"Three people had been killed recently taking our initial route up the mountain so we were forced to factor that into our planning. There was a problem with some rock falls and we decided to alter our plans accordingly," said Lt Col Davis.
"We are still aiming to reach the summit (19,335 ft or 5,895 metres)in five days. It is turning out to be exactly what I promised them all - the most physically demanding activity that 99% of them have ever undertaken in their lives.
"To be honest, I'm not sure that everyone is going to make it to the top, although that our collective goal. We started as a group and we want to end as a group.
"As well as being physically challenging, there are also moments of potential high risk and danger. This is no easy ride and as we climb higher so the risk of altitude sickness will come into play."
While temperatures are high at the bottom of the mountain, by the time the climbers reach the summit the evening temperatures can plummit well below zero.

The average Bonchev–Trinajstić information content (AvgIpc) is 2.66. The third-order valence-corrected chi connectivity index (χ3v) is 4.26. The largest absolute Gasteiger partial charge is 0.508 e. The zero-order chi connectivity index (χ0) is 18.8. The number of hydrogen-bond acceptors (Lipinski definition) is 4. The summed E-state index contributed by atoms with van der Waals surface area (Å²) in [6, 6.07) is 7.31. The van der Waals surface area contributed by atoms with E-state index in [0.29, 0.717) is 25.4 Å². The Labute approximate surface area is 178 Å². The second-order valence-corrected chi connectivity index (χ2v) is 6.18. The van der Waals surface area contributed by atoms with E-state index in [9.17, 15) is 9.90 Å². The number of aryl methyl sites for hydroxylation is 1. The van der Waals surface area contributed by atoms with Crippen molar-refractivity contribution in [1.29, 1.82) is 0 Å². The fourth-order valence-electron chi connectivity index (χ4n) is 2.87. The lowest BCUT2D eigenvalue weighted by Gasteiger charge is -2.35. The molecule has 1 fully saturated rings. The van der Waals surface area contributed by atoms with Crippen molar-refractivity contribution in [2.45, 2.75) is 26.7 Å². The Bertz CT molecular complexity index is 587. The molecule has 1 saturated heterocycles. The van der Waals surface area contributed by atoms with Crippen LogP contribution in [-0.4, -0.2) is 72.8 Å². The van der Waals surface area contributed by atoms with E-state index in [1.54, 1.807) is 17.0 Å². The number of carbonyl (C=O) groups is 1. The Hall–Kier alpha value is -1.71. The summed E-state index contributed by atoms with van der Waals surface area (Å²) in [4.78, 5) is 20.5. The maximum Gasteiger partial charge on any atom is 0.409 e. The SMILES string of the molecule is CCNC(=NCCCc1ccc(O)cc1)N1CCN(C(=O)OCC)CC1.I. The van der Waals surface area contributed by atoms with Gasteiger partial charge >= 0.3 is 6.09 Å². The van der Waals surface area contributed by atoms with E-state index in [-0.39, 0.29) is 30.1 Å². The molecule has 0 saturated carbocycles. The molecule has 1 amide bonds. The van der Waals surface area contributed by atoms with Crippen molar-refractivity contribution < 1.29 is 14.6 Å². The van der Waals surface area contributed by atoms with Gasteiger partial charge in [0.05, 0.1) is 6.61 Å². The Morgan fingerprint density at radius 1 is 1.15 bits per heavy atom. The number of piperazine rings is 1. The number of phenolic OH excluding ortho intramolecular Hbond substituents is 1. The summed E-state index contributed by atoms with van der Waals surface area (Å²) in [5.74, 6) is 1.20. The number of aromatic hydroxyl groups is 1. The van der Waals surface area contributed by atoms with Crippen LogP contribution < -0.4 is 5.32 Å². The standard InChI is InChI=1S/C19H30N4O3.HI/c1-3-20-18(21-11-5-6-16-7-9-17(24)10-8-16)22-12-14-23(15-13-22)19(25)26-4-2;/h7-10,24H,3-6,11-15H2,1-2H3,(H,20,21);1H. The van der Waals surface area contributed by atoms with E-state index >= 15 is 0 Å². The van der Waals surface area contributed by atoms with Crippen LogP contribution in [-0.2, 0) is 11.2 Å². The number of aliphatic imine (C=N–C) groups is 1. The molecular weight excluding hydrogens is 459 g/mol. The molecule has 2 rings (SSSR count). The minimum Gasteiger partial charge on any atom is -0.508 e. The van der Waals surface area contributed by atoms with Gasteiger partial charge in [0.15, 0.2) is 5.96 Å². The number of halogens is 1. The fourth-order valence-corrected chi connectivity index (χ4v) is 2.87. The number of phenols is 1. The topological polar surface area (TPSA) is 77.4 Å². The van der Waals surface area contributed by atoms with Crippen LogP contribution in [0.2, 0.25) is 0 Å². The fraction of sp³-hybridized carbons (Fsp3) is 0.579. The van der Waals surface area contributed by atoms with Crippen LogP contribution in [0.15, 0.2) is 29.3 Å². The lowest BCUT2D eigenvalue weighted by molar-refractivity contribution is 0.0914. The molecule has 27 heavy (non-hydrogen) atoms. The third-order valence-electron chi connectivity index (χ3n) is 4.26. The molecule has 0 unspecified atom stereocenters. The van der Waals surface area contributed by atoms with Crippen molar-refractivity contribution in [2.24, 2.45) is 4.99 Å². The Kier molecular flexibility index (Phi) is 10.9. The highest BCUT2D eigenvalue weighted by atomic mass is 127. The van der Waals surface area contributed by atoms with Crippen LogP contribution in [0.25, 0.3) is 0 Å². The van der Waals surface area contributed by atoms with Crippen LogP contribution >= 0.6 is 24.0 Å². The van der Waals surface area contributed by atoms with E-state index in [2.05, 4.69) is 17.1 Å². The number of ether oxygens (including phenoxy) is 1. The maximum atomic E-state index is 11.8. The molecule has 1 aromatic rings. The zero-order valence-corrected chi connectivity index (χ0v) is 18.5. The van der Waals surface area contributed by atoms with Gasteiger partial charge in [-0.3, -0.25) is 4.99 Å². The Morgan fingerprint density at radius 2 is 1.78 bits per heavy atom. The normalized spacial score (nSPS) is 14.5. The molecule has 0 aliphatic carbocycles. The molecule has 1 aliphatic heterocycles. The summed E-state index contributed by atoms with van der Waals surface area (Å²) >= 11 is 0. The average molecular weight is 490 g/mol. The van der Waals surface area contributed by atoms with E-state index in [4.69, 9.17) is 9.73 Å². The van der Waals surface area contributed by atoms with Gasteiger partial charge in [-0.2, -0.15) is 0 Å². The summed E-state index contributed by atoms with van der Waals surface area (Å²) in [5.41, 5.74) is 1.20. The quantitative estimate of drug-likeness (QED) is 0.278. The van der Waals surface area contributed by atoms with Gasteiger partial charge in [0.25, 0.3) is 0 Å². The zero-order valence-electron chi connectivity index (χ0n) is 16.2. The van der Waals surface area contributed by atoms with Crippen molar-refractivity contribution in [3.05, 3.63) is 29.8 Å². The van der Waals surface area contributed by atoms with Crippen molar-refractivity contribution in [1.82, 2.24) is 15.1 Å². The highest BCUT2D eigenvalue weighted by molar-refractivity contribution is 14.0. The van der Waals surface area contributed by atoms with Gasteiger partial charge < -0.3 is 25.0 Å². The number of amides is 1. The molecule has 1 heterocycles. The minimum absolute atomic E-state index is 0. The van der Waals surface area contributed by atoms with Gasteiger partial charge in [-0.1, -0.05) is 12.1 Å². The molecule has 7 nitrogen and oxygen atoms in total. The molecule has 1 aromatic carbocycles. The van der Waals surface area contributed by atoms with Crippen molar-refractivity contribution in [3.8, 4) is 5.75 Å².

Principality Stadium will host the UEFA Champions League Final in six weeks' time. WRU chairman Gareth Davies, Football Association of Wales chief executive Jonathan Ford and Ambassador Ian Rush joined young sports fans at the trophy arrival at the venue to celebrate the magnitude of the event on Saturday 3rd June (kick-off 19.45).
British and Irish Lions captain Sam Warburton is looking forward to bringing together players from Ireland, Scotland, England and Wales for the biggest challenge of their careers - a series against world champions, New Zealand.
For the fifth year running, Wales referee Nigel Owens will be in charge of proceedings at Judgement Day V at Principality Stadium. It promises to be 'extra special' for the Wales' favourite ref, as he will be making his 150th appearance in the league.
There will be no shortage of inside knowledge from Bowl Finalists Caerphilly and Amman United when they face each other on Sunday at National Finals Day. Caerphilly hooker Rhys Cleverly knows the Principality Stadium pitch better than most as a matchday groundsman, while Amman United can look to Wales' record try scorer Shane Williams for some helpful advice.